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Major grant to fund Math and Physics Summer Institute

In less than a month, APSU has received two prestigious National Science Foundation (NSF) grants. In August, the NSF funded a high-performance computer cluster to support research in physics, mathematics, chemistry and computer science.

On Sept. 11, 2007, the NSF awarded a grant of $582,740 to fund the project, STEM Scholarships in Mathematics and Physics at Austin Peay State University. STEM is an acronym for Science, Technology, Engineering and Mathematics.

The grant will be used to establish the Mathematics and Physics Summer (MaPS) Institute at APSU.
In less than a month, APSU has received two prestigious National Science Foundation (NSF) grants. In August, the NSF funded a high-performance computer cluster to support research in physics, mathematics, chemistry and computer science.

On Sept. 11, 2007, the NSF awarded a grant of $582,740 to fund the project, “STEM Scholarships in Mathematics and Physics at Austin Peay State University.” STEM is an acronym for Science, Technology, Engineering and Mathematics.

The grant will be used to establish the Mathematics and Physics Summer (MaPS) Institute at APSU.

The recent Congressional report, “The Gathering Storm: Energizing and Employing America for a Brighter Economic Future,” indicates Americans are not prepared for rapid technological changes. Saying the U.S. soon may lose its position as a technological leader, the report emphasizes the need to increase the number of citizens earning bachelor's degrees in science, technology, engineering and mathematics.

MaPS is part of APSU's answer to this dilemma. Dr. Jaime Taylor, professor of physics and chair of the department of physics and astronomy, is the principal investigator. Taylor, who earlier helped APSU secure the Governor's School in Computational Physics, said, “This National Science Foundation grant is going to have a huge impact on the recruitment and retention of physics and mathematics majors at APSU.”

Co-principal investigators in the institute are Dr. Alex King, associate professor of physics, Dr. Kevin Schultz, assistant professor of physics, Dr. Matt Jones, assistant professor of mathematics, and Dr. Loretta Griffy, associate professor of mathematics.

Shirley Hagewood, associate professor of math, Dr. Harriett McQueen, dean of enrollment management and academic support, and Sally Allen, admissions manager, will serve as senior personnel for the institute.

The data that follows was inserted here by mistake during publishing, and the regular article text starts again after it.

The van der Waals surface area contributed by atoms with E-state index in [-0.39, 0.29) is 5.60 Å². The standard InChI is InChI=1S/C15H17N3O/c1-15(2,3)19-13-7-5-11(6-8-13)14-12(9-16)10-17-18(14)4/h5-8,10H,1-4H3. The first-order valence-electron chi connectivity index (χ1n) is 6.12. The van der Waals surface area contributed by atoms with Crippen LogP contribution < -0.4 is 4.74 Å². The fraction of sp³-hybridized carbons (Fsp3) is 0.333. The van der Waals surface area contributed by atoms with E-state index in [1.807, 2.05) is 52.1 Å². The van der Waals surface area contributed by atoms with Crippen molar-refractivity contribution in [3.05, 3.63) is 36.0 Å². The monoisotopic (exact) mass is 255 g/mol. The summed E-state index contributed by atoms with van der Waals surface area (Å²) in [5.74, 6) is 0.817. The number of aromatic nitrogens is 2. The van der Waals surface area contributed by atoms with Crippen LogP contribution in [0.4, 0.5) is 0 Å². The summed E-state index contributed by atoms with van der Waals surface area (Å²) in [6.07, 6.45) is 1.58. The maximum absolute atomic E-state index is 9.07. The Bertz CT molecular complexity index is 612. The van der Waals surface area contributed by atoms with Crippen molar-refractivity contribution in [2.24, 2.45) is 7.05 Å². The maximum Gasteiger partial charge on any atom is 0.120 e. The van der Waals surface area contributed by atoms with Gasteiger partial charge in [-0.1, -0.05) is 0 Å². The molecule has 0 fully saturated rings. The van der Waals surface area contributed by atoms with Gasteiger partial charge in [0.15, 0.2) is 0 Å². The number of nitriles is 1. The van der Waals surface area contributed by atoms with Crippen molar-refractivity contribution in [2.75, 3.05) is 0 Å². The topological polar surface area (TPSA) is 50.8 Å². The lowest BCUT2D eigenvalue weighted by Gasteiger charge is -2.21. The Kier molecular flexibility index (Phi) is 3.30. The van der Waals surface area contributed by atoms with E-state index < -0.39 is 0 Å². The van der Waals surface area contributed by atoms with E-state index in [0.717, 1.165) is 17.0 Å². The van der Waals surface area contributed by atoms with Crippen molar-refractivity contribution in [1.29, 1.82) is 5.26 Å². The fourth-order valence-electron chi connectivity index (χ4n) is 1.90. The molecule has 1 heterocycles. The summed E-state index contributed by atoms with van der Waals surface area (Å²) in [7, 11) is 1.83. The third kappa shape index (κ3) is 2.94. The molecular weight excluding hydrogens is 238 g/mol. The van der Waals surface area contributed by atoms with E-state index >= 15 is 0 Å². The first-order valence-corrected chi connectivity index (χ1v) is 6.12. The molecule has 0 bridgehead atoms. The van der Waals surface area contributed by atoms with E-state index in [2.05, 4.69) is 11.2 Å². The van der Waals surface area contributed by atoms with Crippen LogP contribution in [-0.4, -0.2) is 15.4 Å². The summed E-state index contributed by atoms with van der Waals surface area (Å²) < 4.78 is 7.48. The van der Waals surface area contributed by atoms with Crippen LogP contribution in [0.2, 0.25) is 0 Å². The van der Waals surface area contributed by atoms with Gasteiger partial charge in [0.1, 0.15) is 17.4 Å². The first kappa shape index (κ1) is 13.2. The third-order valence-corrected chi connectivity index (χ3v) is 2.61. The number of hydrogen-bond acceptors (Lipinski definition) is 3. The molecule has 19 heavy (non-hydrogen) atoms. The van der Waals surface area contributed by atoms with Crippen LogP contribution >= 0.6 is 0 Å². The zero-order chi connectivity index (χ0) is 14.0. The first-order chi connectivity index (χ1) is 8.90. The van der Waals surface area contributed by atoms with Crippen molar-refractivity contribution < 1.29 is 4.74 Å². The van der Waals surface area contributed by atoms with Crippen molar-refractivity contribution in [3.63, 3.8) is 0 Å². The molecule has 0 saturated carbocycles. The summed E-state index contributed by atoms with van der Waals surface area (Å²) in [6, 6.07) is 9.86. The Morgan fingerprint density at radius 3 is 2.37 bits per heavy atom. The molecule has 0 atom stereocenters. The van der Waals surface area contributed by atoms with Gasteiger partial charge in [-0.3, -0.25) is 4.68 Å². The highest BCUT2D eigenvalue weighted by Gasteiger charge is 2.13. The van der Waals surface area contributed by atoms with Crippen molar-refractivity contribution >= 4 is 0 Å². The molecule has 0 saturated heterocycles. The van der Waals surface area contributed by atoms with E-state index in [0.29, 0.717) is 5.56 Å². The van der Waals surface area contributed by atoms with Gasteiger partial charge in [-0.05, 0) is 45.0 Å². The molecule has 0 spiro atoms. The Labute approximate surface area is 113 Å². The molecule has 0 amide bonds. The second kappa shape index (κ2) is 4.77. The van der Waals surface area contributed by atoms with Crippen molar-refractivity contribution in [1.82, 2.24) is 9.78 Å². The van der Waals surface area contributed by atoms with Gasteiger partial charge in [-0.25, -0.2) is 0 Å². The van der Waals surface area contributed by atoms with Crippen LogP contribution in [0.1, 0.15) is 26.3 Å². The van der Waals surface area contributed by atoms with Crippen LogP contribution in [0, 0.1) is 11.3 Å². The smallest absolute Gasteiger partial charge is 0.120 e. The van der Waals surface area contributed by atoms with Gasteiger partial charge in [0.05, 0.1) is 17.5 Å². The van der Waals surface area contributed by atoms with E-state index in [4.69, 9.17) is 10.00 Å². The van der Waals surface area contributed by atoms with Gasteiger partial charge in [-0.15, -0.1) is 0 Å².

Griffy will serve as director of the institute. According to her, students selected to attend will receive both financial and academic assistance.
“The accomplishments of our students and recent graduates showed NSF that our mathematics and physics programs provide the foundation to further study and employment,” Griffy said. “In addition, our math and physics faculty show a commitment to student success.”

The primary goals of MaPS are to help the students acclimate to the college environment, strengthen their academic foundation and promote their success at APSU. A five-week residential program, the inaugural MaPS Institute will be held on campus next summer.

“For the students, it will be an intense structured experience with challenging formal academic assignments coupled with opportunities to interact informally with physics and math faculty as well as with their peers majoring in math and physics,” Griffy said. “This living and learning environment will provide students opportunities to form a social network of support.”

Beyond the five weeks spent on campus prior to beginning classes next fall, the students selected for the MaPS Institute will receive focused academic support during their first year of college and financial support for their undergraduate careers at APSU. Additionally, carefully chosen physics and mathematics upperclassmen will serve as peer mentors for freshman math and physics majors, thus building a community of learners.

All of these opportunities are designed to support student success at APSU and beyond by helping students further their accomplishments in the sciences in graduate school or their chosen careers. Griffy said, “It is a vehicle for lifelong learning for these students.

“And Austin Peay will benefit from increased interaction between students and faculty, which may provide opportunities for collaboration in research and community service.”

Applications for the Summer 2008 Mathematics and Physics Summer Institute will be accepted, beginning in January 2008.

For more information, contact Dr. Loretta Griffy by telephone at (931) 221-1451 or by e-mail at griffyl@apsu.edu. A Web site for the institute is under construction. -- Dennie B. Burke